The developing COVID-19 outbreak has put the UK economy under severe stress, along with many key workers across a variety of sectors. Having to provide essential services, meet, or improve upon, current standards all while maintaining more stringent health and safety standards is taking a toll on the mental health of many workers.

Across sectors that employ drivers, poor mental health can have potentially disastrous consequences. Stress, poor sleep habits and distraction are symptoms of poor mental health and can have a negative effect on driver performance and can result in serious accidents.

RoSPA occupational health and safety policy adviser Dr Karen McDonnell told FACTS about some of the factors affecting workers’ mental health and techniques to alleviate them.

Well rested

For many furloughed drivers, a lack of work has resulted in a new routine with new priorities – family, domestic or health. Readjusting to a work schedule could prove difficult.

“We will have drivers who have been used to a domestic environment and have been able to rest because everybody else has been out of work,” Karen noted. “But they might be going back into an environment where they cannot get sufficient rest.”

According to a RoSPA report, fatigue has a negative effect on motivation, vigilance, reaction times, sustained attention, visual tracking, logical reasoning and calculation – all factors in safe driving. Karen pointed out that managers should talk with their drivers to ensure they are coping with the transition out of lockdown.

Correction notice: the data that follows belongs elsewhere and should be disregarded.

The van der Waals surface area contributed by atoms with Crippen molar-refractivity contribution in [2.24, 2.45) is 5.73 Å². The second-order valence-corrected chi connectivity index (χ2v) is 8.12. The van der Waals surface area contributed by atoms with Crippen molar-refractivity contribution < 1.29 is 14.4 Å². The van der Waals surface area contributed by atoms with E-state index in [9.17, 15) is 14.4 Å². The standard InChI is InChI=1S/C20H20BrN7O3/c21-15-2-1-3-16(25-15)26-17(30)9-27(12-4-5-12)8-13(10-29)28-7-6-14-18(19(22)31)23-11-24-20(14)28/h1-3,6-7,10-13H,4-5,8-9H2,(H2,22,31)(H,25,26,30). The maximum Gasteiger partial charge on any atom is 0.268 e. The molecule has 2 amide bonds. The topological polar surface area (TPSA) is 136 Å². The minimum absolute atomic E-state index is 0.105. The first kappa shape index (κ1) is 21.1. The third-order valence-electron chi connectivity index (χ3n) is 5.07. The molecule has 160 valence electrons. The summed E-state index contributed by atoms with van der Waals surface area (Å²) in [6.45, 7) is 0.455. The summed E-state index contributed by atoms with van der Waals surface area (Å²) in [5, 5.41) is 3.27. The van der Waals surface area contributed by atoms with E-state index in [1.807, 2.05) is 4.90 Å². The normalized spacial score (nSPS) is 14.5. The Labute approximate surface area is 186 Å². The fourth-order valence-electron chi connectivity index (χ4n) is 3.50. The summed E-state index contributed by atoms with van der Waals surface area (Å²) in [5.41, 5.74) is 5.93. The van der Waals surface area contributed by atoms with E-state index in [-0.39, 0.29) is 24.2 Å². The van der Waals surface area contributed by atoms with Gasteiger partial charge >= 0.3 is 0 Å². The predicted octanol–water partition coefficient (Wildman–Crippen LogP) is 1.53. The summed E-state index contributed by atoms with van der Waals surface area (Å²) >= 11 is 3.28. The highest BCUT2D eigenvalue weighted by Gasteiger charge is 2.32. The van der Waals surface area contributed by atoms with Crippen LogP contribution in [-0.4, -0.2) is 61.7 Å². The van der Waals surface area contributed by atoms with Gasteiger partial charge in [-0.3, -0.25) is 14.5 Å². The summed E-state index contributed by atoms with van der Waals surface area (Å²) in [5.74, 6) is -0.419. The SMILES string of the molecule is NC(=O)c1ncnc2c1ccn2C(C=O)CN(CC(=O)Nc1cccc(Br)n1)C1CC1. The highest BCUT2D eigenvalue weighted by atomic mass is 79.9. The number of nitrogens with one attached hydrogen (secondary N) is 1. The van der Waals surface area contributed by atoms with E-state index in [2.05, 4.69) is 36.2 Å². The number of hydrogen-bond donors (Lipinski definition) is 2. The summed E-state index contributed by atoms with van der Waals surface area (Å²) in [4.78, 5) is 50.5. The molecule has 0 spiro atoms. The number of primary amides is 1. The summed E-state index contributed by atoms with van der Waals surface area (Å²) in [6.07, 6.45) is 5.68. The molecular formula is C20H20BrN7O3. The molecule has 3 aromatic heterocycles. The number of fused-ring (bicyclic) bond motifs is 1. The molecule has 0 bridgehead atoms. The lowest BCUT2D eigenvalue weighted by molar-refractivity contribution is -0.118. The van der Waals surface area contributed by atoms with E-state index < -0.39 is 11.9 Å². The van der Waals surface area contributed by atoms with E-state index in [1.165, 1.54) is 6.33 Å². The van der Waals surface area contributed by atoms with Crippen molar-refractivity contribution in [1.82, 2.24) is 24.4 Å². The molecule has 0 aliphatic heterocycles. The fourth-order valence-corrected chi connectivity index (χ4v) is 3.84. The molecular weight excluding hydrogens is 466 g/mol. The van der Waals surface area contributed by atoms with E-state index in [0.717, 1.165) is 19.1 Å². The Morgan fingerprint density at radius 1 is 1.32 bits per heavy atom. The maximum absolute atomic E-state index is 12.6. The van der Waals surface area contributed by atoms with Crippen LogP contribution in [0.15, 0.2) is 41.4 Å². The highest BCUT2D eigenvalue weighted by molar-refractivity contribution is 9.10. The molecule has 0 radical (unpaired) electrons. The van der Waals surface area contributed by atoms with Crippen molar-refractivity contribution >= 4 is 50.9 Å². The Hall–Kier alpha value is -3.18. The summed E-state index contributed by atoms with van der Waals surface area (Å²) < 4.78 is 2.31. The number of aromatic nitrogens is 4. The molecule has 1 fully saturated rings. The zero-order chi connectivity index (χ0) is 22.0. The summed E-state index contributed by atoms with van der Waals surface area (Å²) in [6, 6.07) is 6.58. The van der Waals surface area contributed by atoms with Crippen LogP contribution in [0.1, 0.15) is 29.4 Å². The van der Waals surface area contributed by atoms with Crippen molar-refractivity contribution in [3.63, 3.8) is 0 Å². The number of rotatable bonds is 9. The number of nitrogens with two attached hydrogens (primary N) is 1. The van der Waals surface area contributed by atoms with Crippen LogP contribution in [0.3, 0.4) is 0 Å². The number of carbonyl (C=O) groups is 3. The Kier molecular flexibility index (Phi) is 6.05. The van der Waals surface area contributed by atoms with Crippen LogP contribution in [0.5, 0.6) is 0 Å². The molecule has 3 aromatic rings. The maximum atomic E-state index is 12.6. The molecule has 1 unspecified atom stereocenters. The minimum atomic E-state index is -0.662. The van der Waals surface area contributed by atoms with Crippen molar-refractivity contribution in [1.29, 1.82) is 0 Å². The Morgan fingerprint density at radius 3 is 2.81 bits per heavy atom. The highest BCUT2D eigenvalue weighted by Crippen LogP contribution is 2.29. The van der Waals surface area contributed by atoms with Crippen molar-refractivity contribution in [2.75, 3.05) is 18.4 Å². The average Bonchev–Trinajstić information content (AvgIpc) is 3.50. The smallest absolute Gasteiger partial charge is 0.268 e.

“How do you then have a conversation with your manager about being tired that day? How do you create the opportunity to have that conversation and say I did not get enough sleep last night? People need to be able to explain how their physically feeling on that particular day.”

Bad habits

Consumer data has indicated that alcohol sales have risen during the lockdown. Getting into the habit of drinking more at home could easily have a negative impact on drivers.

“People might forget the importance of being clear the next morning,” Karen noted. “We need to be aware that you can move into an environment where you do not have your previous structure – things can become blurred and we certainly cannot have that with alcohol or, indeed, prescription or recreational drug use either.

“I would take stock at the moment,” Karen said. “Identify where you are in terms of driver health risk like you would any other risk. The transition back to work and reinstating people will have its challenges. Think about your organisational system and about the people who drive for you and what kind of support they need.”

“I think that we need to have a better understanding of that connection,” Karen added. “We talk about work life balance, but we have to recognise everybody has a tipping point. I think that reinstating drivers and driver health are critical elements. It is not just about being competent in terms of skills, but driver health. Being able to have a conversation about it is going to be a big issue moving forward, given the need to transition people back into their previous work structure.”

For more information, an extensive range of free information is available from Connecting through Driving for Work and RoSPA’s Driver Health guidance